Muslim technocrats, bureaucrats, soldiers, traders, scientists, architects, teachers, theologians and Sufis flocked from the rest of the Muslim world to the Indian subcontinent during the Mughal era. The Mughal Empire declined in the early 18th century after the Afsharids and the Afghan Durrani Empire from the west came to take over what is now Pakistan. Constitution of Pakistan on religion The constitution of Pakistan establishes Islam as the state religion, and provides all its citizens the right to profess, practice and propagate their religion subject to law, public order, and morality.

The constitution limits the political rights of Pakistan’s non-Muslims, and only Muslims are allowed to become the President or the Prime Minister. Moreover, only Muslims are allowed to serve as judges in the Federal Shariat Court, which has the power to strike down any law deemed un-Islamic. List of religions in Pakistan Based on information collected from the Library of Congress, Pew Research Center, CIA World Factbook, Oxford University, University of Pennsylvania, U. S. State Department and others, the following is a list of all the religions that are practised in Pakistan.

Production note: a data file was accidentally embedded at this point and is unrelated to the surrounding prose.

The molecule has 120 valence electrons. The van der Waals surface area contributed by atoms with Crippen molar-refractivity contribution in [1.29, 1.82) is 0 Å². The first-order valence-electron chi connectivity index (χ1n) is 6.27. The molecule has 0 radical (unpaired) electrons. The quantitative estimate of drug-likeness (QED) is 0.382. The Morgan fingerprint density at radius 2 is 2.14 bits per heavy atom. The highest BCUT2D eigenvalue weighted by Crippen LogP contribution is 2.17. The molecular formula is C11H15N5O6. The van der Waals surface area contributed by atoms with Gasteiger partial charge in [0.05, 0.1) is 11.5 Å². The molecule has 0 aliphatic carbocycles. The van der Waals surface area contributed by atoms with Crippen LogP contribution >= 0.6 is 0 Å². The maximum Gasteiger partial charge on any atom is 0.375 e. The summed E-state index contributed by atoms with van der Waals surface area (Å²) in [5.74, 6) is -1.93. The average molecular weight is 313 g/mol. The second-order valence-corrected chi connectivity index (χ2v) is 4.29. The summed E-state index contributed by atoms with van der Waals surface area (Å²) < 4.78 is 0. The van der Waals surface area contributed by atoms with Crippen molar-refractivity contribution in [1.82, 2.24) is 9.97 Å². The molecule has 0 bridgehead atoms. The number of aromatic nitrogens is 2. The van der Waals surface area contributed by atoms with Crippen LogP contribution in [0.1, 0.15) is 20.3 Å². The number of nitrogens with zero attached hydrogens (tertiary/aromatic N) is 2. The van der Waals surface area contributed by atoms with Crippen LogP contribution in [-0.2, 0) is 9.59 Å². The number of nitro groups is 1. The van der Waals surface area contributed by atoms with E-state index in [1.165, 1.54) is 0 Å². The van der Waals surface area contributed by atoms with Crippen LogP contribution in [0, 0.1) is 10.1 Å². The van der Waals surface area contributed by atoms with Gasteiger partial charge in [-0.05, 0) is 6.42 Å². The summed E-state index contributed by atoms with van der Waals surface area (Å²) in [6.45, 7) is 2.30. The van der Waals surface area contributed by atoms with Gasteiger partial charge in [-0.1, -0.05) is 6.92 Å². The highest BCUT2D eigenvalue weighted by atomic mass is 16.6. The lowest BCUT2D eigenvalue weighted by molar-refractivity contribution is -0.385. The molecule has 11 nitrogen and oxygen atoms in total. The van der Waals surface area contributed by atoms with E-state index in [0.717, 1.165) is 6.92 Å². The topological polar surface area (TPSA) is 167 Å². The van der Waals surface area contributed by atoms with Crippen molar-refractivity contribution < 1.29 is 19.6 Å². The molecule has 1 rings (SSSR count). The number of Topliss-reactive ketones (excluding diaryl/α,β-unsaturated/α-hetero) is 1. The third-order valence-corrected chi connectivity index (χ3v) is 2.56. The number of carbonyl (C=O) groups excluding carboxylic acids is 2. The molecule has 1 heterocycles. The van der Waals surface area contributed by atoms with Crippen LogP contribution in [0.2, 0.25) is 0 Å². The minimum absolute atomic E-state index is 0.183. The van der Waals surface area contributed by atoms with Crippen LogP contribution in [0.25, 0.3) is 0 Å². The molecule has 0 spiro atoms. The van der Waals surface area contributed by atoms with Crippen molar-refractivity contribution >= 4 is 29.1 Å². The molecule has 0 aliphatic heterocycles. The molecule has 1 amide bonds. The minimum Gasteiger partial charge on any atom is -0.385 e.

The percentages are estimations depending on the source. * Islam * Sunni Muslims: 80-95% * Shia Muslims: 5-20% * Ahmadi Muslims: approximately 2. 3% or 4 million * Other religions * Christians: approx. 1. 6% or 2,800,000 people * Hindus: approx. 1. 6%or 2,443,614 people * Baha’is: 79,000 * Sikhs: 20,000 * Zoroastrian/Parsis: 20,000 * Buddhist: Unknown * Jews: Unknown * | Islam The Faisal Mosque in Islamabad, which is the largest mosque of Pakistan and is also one of the largest in the world, was built by King Faisal of Saudi Arabia.

Islam is the state religion of Pakistan, and about 95-97% of Pakistanis are Muslims. The Muslims are divided into 2 sects, Sunni Islam and Shia Islam. The Shia Islam in Pakistan is practised by 5-20% of the Muslims and the remaining larger number of Muslims practice Sunni Islam. There are a number of Islamic law schools called Madhab (schools of jurisprudence), which are called fiqh or ‘Maktab-e-Fikr’ in Urdu. Nearly all Pakistani Sunni Muslims belong to the Hanafi Islamic school of thought while small number belong to the Hanbali school.